Welcome Spring with Grilled Leeks & Calçotada Romesco

grilled leeks with romesco

I feel like welcoming the spring in a big way this year. We had a wet, cool winter here in Los Angeles. I am ready for the resurrection of the season. Maypoles and Easter bonnets are swell, but they are not going to be enough this year. I need to welcome spring with something edible.

In Spain, springtime is welcomed with a calçotada, the annual flame-licked ritual of grilling calçots, a sort of sweet, tender spring onion, over an open fire. It’s a very special food event in Catalonia and whole towns gather in the public square to devour these sweet alliums. They are similar to leeks or spring onions and are served blackened from the ashes of vine fed flames. The revelers pluck the hot charred onions from the ashes and slide off the sooty outside layers before slipping the silken centers, and smoke tinged leaves down their throats. Watch this video from InfoCatalan to see an authentic calçotada.

If you are ever offered the opportunity to join in on a calçotada, my advice is– jump at the chance. Get on a plane, drive like a lunatic, or walk if you have to. Because a true calçot is as sweet as a Maui onion, with an herbal flavor similar to ramps. But what makes them so special is the slightly bitter earthiness from the smoke and char of a wood burning fire.

And as if these onions and their fire-fumed preparation weren’t enough to make a true calçotada a life altering experience, then I should mention that these spring onions are served with an equally compelling, slightly pungent, romesco sauce.

Have you had a really good romesco sauce? It’s a true transformation of simple ingredients: garlic, nuts, tomatoes, peppers, olive oil, and vinegar. Sometimes bread is added for texture, but mine version is thickened with hard-boiled eggs.

Although you can’t get true calçots where I live, baby leeks or sweet spring onions are marvelous substitutes. Because why should the Catalans have all the merry mayhem that ensues when food finds flame, and finally ignites the spring?

grilled leeksGrilled Leeks with Romesco (calçotada)

serves 4 CLICK here for a printable recipe

  • 32 clv garlic, peeled and left whole
  • 1⁄2 lb plum tomatoes, left whole
  • 1 c plus 6 t olive oil, plus more as needed
  • 1⁄4 c red wine vinegar
  • 2 dried nora chilis– cores, stems and seeds removed
  • 24 blanched alomonds
  • 24 blanched hazelnuts
  • 1 t sea salt
  • 1 hard-boiled egg, roughly chopped
  • 1 pn cayenne pepper, to taste
  • 1 t spanish pimenton powder
  • 12 baby leeks
  • kosher salt as needed

Instructions

Preheat the oven to 350 degrees F.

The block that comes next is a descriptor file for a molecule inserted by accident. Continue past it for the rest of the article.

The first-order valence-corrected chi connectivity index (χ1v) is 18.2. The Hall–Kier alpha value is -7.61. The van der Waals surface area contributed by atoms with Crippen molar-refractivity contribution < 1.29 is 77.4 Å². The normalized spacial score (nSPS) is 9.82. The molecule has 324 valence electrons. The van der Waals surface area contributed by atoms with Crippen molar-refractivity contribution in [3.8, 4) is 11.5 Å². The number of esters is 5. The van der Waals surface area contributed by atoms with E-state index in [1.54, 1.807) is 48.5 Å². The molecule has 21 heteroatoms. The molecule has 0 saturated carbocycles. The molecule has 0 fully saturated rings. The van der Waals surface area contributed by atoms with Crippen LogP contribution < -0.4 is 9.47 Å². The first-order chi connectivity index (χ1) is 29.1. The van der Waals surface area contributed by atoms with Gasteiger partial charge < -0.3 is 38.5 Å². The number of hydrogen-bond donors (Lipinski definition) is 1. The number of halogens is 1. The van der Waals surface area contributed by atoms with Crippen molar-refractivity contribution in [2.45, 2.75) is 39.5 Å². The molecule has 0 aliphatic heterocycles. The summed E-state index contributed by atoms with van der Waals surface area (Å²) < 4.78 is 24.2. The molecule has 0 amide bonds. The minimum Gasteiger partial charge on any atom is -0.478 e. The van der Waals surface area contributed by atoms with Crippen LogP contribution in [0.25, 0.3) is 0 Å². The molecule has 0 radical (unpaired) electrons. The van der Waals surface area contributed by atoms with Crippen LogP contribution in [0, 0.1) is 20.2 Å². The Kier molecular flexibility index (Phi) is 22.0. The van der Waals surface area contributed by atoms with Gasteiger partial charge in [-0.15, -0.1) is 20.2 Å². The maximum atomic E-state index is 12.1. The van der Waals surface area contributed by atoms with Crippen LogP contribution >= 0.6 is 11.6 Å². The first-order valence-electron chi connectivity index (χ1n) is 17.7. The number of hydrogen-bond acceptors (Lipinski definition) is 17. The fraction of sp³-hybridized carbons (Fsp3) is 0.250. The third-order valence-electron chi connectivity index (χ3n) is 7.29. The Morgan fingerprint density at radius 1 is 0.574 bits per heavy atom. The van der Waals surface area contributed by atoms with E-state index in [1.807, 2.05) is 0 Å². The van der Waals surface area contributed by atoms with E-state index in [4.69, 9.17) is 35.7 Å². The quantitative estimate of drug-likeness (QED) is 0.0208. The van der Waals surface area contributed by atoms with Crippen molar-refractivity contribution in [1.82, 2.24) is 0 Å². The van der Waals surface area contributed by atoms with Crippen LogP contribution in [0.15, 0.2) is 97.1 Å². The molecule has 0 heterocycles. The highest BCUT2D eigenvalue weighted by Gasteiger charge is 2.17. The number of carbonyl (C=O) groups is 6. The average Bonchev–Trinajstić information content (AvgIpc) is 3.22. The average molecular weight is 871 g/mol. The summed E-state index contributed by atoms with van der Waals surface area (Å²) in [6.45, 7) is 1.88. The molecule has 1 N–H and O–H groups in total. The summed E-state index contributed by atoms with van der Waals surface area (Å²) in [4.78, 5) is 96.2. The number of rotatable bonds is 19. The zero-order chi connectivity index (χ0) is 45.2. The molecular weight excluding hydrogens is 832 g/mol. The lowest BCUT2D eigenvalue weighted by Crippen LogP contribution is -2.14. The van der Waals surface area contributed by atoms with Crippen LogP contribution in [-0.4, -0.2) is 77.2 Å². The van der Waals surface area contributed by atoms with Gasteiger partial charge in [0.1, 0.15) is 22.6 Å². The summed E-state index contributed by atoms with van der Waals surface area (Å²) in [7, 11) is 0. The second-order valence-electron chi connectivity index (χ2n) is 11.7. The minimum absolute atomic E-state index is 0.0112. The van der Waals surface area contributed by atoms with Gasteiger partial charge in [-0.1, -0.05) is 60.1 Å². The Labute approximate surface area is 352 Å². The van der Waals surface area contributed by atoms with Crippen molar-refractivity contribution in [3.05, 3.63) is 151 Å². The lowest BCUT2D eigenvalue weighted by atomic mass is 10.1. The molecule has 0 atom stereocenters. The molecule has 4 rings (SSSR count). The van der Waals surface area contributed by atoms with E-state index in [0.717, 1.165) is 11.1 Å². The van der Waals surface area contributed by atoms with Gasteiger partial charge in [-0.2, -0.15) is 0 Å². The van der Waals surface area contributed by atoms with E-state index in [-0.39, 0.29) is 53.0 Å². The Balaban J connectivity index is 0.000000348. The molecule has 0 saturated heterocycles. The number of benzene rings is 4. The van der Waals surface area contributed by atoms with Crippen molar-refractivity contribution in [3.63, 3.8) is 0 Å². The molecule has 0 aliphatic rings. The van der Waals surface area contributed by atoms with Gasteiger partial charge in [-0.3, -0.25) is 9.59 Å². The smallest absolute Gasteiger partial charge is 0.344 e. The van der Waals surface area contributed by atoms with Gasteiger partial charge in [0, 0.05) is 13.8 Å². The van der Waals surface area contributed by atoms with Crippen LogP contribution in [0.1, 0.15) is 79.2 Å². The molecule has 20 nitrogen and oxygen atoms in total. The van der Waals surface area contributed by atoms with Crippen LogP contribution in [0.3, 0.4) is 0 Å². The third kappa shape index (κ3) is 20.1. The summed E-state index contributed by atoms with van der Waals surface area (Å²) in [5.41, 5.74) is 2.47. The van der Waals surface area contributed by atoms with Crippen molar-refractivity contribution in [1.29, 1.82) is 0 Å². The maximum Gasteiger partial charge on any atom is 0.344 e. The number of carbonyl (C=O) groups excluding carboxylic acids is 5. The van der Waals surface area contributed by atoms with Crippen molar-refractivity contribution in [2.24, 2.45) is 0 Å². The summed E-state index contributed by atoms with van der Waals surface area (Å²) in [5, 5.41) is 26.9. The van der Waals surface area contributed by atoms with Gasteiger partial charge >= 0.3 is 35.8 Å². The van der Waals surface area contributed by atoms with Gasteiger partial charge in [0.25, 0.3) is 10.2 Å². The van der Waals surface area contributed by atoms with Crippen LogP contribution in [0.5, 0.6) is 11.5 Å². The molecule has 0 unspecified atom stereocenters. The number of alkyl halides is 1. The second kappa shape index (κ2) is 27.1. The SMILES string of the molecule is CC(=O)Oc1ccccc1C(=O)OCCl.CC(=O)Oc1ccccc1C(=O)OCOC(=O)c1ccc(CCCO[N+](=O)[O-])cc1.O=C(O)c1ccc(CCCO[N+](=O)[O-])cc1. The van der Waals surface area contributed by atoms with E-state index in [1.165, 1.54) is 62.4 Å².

Place the garlic and tomatoes in a roasting pan, then roast in the oven 30 minutes, until the garlic is softened and lightly brown. Transfer the garlic and tomatoes to a saucepan and add the oil, vinegar, and noras. Simmer on very, very low heat, stirring occasionally. The oil should barely bubble and form a clear ring around the vegetables. Simmer this way about 1 1/2 hours.

Raise the heat in the oven to 450 degrees F. Place the almond and hazelnuts on a baking sheet and toast them slightly, about 4 minutes. Transfer the warm nuts to a food processor and grind to a sandy consistency. Add the nuts and salt to the garlic and tomatoes and let them cook with the vegetables for the last half hour of their total cooking time.

Let the tomato mixture cool slightly, and then scrape it along with the hard-boiled egg, cayenne and pimento into the food processor. Process until very smooth. Adjust consistency with more olive oil drizzled in as the machine whirls as needed.

Prepare a moderate charcoal fire for indirect grilling. Slice the leeks in half (quarters if they are very large). Do not trim the root end so that they stay intact during grilling. Carefully rinse the leeks of any grit between the layers. Dry thoroughly.

Pour the remaining 6 tablespoons of olive oil onto a rimmed baking sheet. Roll the leeks in the oil, getting them well coated; season with kosher salt.

Place the leeks over indirect heat; cover the grill and cook, turning occasionally for good coloring until soft and nicely charred. You may need to move them to direct heat in the last few minutes to get the amount of char you like. Serve hot with the romesco sauce on the side, or drizzled on top.

Notes

serves 6
Dried nora chiles may be order online at www.latienda.com or you may substitute dried New Mexican chilis.



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